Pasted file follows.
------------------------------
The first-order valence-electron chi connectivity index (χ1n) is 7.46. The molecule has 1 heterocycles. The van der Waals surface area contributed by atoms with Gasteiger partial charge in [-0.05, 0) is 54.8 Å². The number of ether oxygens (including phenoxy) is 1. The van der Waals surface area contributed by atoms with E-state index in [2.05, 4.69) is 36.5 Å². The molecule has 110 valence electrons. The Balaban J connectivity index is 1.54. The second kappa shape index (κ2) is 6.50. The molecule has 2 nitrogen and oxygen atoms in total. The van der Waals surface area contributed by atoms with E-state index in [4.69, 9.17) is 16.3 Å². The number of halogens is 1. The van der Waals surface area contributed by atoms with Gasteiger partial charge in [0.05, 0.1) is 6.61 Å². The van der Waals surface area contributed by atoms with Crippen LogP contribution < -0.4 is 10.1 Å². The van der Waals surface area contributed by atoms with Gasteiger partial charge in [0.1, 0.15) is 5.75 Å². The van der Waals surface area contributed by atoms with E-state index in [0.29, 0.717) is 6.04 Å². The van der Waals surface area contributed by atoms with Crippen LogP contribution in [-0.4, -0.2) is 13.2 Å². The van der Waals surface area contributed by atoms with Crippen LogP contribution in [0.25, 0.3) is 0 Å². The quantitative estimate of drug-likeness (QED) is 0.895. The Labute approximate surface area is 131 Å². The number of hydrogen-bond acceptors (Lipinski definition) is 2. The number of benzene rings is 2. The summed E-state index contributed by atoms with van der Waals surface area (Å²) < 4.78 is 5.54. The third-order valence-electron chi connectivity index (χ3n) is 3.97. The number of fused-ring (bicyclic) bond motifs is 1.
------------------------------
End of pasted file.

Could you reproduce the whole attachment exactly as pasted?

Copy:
The first-order valence-electron chi connectivity index (χ1n) is 7.46. The molecule has 1 heterocycles. The van der Waals surface area contributed by atoms with Gasteiger partial charge in [-0.05, 0) is 54.8 Å². The number of ether oxygens (including phenoxy) is 1. The van der Waals surface area contributed by atoms with E-state index in [2.05, 4.69) is 36.5 Å². The molecule has 110 valence electrons. The Balaban J connectivity index is 1.54. The second kappa shape index (κ2) is 6.50. The molecule has 2 nitrogen and oxygen atoms in total. The van der Waals surface area contributed by atoms with E-state index in [4.69, 9.17) is 16.3 Å². The number of halogens is 1. The van der Waals surface area contributed by atoms with Gasteiger partial charge in [0.05, 0.1) is 6.61 Å². The van der Waals surface area contributed by atoms with Crippen LogP contribution < -0.4 is 10.1 Å². The van der Waals surface area contributed by atoms with Gasteiger partial charge in [0.1, 0.15) is 5.75 Å². The van der Waals surface area contributed by atoms with E-state index in [0.29, 0.717) is 6.04 Å². The van der Waals surface area contributed by atoms with Crippen LogP contribution in [-0.4, -0.2) is 13.2 Å². The van der Waals surface area contributed by atoms with Crippen LogP contribution in [0.25, 0.3) is 0 Å². The quantitative estimate of drug-likeness (QED) is 0.895. The Labute approximate surface area is 131 Å². The number of hydrogen-bond acceptors (Lipinski definition) is 2. The number of benzene rings is 2. The summed E-state index contributed by atoms with van der Waals surface area (Å²) < 4.78 is 5.54. The third-order valence-electron chi connectivity index (χ3n) is 3.97. The number of fused-ring (bicyclic) bond motifs is 1.